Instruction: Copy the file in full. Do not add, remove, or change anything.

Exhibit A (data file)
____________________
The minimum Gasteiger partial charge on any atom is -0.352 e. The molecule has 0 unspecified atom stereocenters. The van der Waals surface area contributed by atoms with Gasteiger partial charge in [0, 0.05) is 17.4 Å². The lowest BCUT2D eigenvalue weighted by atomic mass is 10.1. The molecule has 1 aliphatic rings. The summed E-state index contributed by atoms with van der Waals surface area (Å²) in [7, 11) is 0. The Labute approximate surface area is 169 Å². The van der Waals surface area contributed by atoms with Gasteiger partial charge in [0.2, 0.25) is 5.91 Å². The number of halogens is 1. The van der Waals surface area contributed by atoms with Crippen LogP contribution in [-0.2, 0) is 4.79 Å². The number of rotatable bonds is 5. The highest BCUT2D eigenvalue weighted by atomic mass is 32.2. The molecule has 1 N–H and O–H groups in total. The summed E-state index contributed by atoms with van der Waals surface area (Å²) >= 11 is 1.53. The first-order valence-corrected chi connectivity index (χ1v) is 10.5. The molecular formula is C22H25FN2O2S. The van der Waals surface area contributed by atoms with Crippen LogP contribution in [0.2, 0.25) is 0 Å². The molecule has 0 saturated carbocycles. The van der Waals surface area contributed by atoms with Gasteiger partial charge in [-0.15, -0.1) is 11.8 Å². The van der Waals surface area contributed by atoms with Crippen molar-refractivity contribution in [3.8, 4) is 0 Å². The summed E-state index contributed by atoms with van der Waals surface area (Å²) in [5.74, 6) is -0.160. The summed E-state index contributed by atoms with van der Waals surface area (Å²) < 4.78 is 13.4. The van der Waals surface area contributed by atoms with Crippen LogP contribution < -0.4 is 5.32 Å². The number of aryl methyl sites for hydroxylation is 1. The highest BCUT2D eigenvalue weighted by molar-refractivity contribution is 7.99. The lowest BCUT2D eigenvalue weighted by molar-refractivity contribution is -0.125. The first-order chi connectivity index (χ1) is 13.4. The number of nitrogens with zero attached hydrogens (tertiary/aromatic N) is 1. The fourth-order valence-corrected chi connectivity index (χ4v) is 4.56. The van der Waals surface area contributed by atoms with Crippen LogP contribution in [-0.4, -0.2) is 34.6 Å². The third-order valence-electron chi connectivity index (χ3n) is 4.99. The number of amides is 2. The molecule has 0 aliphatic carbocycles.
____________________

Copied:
The minimum Gasteiger partial charge on any atom is -0.352 e. The molecule has 0 unspecified atom stereocenters. The van der Waals surface area contributed by atoms with Gasteiger partial charge in [0, 0.05) is 17.4 Å². The lowest BCUT2D eigenvalue weighted by atomic mass is 10.1. The molecule has 1 aliphatic rings. The summed E-state index contributed by atoms with van der Waals surface area (Å²) in [7, 11) is 0. The Labute approximate surface area is 169 Å². The van der Waals surface area contributed by atoms with Gasteiger partial charge in [0.2, 0.25) is 5.91 Å². The number of halogens is 1. The van der Waals surface area contributed by atoms with Crippen LogP contribution in [-0.2, 0) is 4.79 Å². The number of rotatable bonds is 5. The highest BCUT2D eigenvalue weighted by atomic mass is 32.2. The molecule has 1 N–H and O–H groups in total. The summed E-state index contributed by atoms with van der Waals surface area (Å²) >= 11 is 1.53. The first-order valence-corrected chi connectivity index (χ1v) is 10.5. The molecular formula is C22H25FN2O2S. The van der Waals surface area contributed by atoms with Crippen LogP contribution in [0.2, 0.25) is 0 Å². The molecule has 0 saturated carbocycles. The van der Waals surface area contributed by atoms with Gasteiger partial charge in [-0.15, -0.1) is 11.8 Å². The van der Waals surface area contributed by atoms with Crippen molar-refractivity contribution in [3.8, 4) is 0 Å². The summed E-state index contributed by atoms with van der Waals surface area (Å²) in [5.74, 6) is -0.160. The summed E-state index contributed by atoms with van der Waals surface area (Å²) < 4.78 is 13.4. The van der Waals surface area contributed by atoms with Crippen LogP contribution < -0.4 is 5.32 Å². The number of aryl methyl sites for hydroxylation is 1. The highest BCUT2D eigenvalue weighted by molar-refractivity contribution is 7.99. The lowest BCUT2D eigenvalue weighted by molar-refractivity contribution is -0.125. The first-order chi connectivity index (χ1) is 13.4. The number of nitrogens with zero attached hydrogens (tertiary/aromatic N) is 1. The fourth-order valence-corrected chi connectivity index (χ4v) is 4.56. The van der Waals surface area contributed by atoms with Crippen LogP contribution in [-0.4, -0.2) is 34.6 Å². The third-order valence-electron chi connectivity index (χ3n) is 4.99. The number of amides is 2. The molecule has 0 aliphatic carbocycles.